Learning to Hate the Interstate

“…The road didn’t cut through land like that Interstate. It moved with the land, you know? It rose, it fell, it curved.”

-Disney/PIXAR’s Cars

I’m learning to hate the Interstate. The older I get, the less concerned I am with the quickness with which I arrive – and the more concerned I am with the experience of the drive itself. Yet, when someone asks, “How was your drive?” what they really mean is, “How long did it take?” To paraphrase PIXAR’s Cars, before the Interstates, people didn’t drive to make great time. They drove to have a great time.

Drive any Interstate highway and what you’ll see (save the occasional city center) are either vast distances of nothingness – with the wilderness kept at a safe distance from the pavement – or carbon-copy strip malls with the same retailers in South Carolina as in South Dakota. Interstates are as complicit in the homogenization of America as anyone or anything.

Space Shuttle Endeavour on the launch pad...not launching

Recently, my family and I took a much-needed vacation to Florida’s Space Coast, in hopes of seeing the launch of the penultimate shuttle mission. The launch was scrubbed, but that doesn’t mean we didn’t have memorable experiences. We just had to slow down and allow them to happen.

The first came after the cancellation of the launch. Rather than taking I-95 back to our condo, we drove along A1A. Just north of Titusville, we spotted a ramshackle concrete block building serving as a fruit stand. The sign declaring that we could bag our own fruit is what grabbed our attention. Otherwise, I’m pretty sure my wife would’ve bypassed the place based on appearance alone.

Unlike the ubiquitous blue-roofed Florida citrus stands designed to lure in tourists and their wallets, this place was unassuming. In fact, I could never even find the name of the store. Based on the weathering of the painted sign out front and the low-slung roof atop cinder block walls, I dated the place to at least the 1950s. That would make it “Old Florida,” and that’s just the kind of place I was looking for.

Old Florida is a term referring to the pre-Interstate, pre-Disney version of the Sunshine State. It was a landscape speckled with quaint motels, hand-painted billboards, family-owned tourist attractions and a multitude of roadside diversions. Then the Mouse showed up. And Interstates and toll roads sped tourists to his doorstep, bypassing the odd, the curious and the simple, leaving them to be forsaken and forgotten.

Upon entering, we received fresh slices of orange from the owner. No older than his mid-40s, he was a sturdy, balding man with a ready smile. He asked if we’d come for the launch. I replied that we had and mentioned something about having driven from Alabama. This was only two days after the deadly April 27 tornadoes, and our conversation quickly veered in that direction. I offhandedly remarked that the devastation in Tuscaloosa was particularly hard for me, as an Alabama grad.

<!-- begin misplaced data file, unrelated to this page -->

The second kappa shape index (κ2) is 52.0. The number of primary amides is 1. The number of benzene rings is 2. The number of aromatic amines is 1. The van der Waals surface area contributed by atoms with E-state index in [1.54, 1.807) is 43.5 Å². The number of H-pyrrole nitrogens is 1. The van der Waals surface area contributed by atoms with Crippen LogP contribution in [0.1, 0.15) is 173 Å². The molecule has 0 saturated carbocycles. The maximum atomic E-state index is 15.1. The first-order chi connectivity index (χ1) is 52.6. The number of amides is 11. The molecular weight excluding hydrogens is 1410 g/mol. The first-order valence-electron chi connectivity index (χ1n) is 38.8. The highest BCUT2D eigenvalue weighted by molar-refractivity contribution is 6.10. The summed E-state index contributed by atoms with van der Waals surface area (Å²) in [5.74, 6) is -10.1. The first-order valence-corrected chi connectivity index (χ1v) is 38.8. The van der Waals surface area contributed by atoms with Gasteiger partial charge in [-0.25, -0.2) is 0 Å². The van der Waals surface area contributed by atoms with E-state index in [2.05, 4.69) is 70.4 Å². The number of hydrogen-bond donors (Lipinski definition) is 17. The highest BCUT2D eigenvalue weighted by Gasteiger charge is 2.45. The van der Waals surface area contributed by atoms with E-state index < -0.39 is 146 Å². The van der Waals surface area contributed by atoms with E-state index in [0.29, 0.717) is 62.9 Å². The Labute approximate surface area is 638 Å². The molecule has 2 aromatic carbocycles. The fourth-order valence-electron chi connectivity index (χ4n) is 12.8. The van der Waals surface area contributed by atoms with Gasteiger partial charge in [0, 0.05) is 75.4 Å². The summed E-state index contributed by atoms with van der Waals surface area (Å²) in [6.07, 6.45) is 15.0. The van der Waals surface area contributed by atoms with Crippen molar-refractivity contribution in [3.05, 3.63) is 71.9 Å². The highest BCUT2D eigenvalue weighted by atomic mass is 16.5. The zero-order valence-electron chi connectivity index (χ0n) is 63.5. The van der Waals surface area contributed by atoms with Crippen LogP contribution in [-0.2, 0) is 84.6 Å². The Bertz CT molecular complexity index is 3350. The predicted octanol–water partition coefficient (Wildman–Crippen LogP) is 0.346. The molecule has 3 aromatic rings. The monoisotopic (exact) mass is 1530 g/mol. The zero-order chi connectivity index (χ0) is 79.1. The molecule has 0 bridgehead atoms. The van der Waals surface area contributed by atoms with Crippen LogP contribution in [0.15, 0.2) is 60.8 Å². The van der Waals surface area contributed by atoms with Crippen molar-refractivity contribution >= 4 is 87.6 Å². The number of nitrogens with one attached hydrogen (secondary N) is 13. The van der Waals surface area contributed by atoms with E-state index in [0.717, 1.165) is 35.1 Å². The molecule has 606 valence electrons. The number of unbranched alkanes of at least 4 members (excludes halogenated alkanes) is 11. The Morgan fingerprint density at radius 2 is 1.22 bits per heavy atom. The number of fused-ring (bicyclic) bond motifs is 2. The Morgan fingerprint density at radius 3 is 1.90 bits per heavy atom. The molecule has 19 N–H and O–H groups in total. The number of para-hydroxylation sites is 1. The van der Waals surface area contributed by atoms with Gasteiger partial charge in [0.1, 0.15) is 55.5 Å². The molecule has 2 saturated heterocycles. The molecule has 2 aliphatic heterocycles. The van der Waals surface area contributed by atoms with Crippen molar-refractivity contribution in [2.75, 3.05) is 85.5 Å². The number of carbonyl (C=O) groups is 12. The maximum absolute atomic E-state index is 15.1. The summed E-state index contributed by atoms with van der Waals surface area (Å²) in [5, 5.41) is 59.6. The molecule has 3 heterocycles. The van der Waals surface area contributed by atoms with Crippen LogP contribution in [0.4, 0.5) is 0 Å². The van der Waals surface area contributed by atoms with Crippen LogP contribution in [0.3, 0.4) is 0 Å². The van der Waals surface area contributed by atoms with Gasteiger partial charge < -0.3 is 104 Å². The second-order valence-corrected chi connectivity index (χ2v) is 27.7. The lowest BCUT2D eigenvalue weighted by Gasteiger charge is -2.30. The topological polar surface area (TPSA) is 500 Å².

“What’s the matter?” he asked with a smirk, “Weren’t you smart enough to get into Auburn?”

When it comes to organic citrus, beauty is tasted, not beheld.

It turned out that he, Barry – we didn’t bother with the formality of surnames – was an Auburn grad. I mentioned to him that I had directed Auburn’s halftime commercials for many years, and he pretended to know my work.

His wife had graduated from Montevallo in the Birmingham area. For a time, they had considered staying in Alabama to open a Chick-Fil-A franchise. When that fell through, he returned home to the Florida coast and went into the family citrus business. The store had, as I suspected, been there since the 50s. The groves surrounding it, however, had been planted in the 30s. From what I gathered, he was only the fourth owner in its history.

While we chatted, my wife and daughter busied themselves filling a large plastic bag with oranges. That was the deal: fill a large bag with as many oranges, tangerines and Ruby Red grapefruits as it would hold for just four bucks. The oranges weren’t much to look at – slightly dull in color with ruddy brown spots on their peels. That was the beauty of them, though. Barry’s was an organic citrus farm. The lack of physical perfection was an indicator of a purer fruit, an apt metaphor for his entire operation.

I asked if we could show the kids some of the orange trees out back. Rather than simply walk us out the back door to the closest tree, Barry told us to take any of the golf carts he had lined up for sale out by the highway and help ourselves to a tour. So we piled into the cart and bounced through the unmowed and unkempt grove of juice orange trees – through ruts, over discarded fruit and around an array of beehives. We stopped for a few minutes and allowed the kids to do a simple something I hoped would linger in their memories forever: pick oranges straight from the trees. I don’t know if everyone gets that same privilege, but we wouldn’t have if we hadn’t simply slowed down and talked to Barry.

Looking down Dixie Way

Once we had settled up, we loaded our booty into the van and rolled off toward Daytona. With the victory of the orange grove under our belts, we veered even further off the beaten path and drove unpaved white sand roads for miles. We weaved through groves and horse farms with the windows down. Coastal breezes carried an intermingled scent of sea salt and citrus, whipping it through the van, teasing us with its complex sweetness. Our children, five and nine, never complained or grew bored. Rather, they were enthralled with the unique sights and sounds of Old Florida.

There, driving north along Dixie Way, we saw the South as it once was, as it still is in places … and as we would never have seen it from the Interstate.

(Check in tomorrow to read more about Wayne’s Old Florida adventures…)

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